IMMIGRANTS IN THE NETHERLANDS SHOULD KEEP OWN CULTURAL IDENTITY
Last Friday, the Scientific Council for Government Policy (WRR) in the Netherlands published their long awaited report on the integration of foreign immigrants in the Netherlands. The Council, a high-profile think-tank and advisory committee to the Dutch government, underlined the importance for new-comers to keep their own cultural and religious identity.
The report “Identification with the Netherlands” stresses that “in a changing society such as the Netherlands, people can have multiple loyalties which should not be a problem to feel connected with the Netherlands”. And, “migrants need not choose between their country of origin and other loyalties, which would make that migrants and their children will feel not at home in the Netherlands”. With their report, the WRR Council wishes to emphasize that people can feel connected with multiple different groups and that the intensity of these connections may vary in time. Importantly, says the Council, people cannot deny their footprint, which includes their country of origin. ‘A person who is not forced to deny his footprint will find it easier to make new connections and to feel Dutch.”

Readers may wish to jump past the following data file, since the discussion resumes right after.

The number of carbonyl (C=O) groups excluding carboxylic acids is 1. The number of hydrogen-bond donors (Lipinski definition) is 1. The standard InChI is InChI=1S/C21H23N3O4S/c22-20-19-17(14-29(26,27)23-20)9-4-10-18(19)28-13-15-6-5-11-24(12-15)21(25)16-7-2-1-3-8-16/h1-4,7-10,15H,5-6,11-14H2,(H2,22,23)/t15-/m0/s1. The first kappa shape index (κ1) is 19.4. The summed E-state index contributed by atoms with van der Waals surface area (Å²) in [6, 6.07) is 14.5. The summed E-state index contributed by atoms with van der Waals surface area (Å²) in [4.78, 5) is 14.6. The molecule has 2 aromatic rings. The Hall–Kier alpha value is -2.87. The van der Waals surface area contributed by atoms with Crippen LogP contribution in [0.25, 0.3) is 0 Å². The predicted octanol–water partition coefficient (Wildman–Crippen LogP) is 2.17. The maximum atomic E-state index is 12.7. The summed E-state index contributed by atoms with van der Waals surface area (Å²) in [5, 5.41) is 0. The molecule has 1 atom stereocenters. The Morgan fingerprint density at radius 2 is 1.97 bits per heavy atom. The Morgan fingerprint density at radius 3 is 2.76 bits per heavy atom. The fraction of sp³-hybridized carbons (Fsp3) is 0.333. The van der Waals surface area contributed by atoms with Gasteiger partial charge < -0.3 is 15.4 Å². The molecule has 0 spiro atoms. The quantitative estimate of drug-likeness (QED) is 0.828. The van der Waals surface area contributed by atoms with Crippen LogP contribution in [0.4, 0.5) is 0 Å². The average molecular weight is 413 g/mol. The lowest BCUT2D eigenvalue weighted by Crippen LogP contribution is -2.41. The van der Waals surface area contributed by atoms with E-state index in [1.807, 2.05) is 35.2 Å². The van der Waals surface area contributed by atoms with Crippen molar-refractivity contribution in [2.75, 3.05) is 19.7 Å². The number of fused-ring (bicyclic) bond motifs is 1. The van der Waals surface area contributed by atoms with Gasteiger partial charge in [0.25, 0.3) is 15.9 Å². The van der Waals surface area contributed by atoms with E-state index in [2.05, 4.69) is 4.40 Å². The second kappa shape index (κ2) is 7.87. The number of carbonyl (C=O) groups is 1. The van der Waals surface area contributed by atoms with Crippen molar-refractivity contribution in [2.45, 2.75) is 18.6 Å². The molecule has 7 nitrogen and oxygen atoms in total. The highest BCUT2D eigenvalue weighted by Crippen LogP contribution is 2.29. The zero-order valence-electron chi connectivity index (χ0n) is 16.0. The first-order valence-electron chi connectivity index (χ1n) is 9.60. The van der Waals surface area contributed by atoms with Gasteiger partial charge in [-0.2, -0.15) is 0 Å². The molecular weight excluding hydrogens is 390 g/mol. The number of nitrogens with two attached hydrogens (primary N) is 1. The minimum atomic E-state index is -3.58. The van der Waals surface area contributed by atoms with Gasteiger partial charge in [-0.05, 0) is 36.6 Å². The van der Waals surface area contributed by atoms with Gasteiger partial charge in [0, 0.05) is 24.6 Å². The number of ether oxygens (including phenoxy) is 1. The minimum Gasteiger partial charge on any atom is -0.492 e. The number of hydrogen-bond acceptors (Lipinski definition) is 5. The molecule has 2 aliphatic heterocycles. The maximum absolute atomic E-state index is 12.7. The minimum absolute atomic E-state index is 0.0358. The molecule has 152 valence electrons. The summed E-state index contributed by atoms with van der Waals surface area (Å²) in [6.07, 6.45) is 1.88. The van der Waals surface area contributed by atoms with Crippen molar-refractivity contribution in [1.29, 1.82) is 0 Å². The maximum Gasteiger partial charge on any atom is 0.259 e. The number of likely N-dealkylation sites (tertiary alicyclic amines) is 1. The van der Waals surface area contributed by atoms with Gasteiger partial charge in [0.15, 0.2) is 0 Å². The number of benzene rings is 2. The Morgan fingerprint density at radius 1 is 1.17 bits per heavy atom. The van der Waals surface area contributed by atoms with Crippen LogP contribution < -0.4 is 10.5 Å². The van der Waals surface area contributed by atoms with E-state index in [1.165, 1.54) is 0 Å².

The report comes at a crucial point in time in Netherlands, historically known for its tolerance towards immigrants. In recently years, one could witness a growing hostility towards foreigners and the emergence of extreme right political groups pushing xenophobic and anti-Islamist agendas. The multicultural society for which the Dutch had always prided themselves had in fact recently been declared dead. The new WRR report now urges the Dutch to resume their tolerant attitude: “The problem is not so much about integration, but rather about living together.”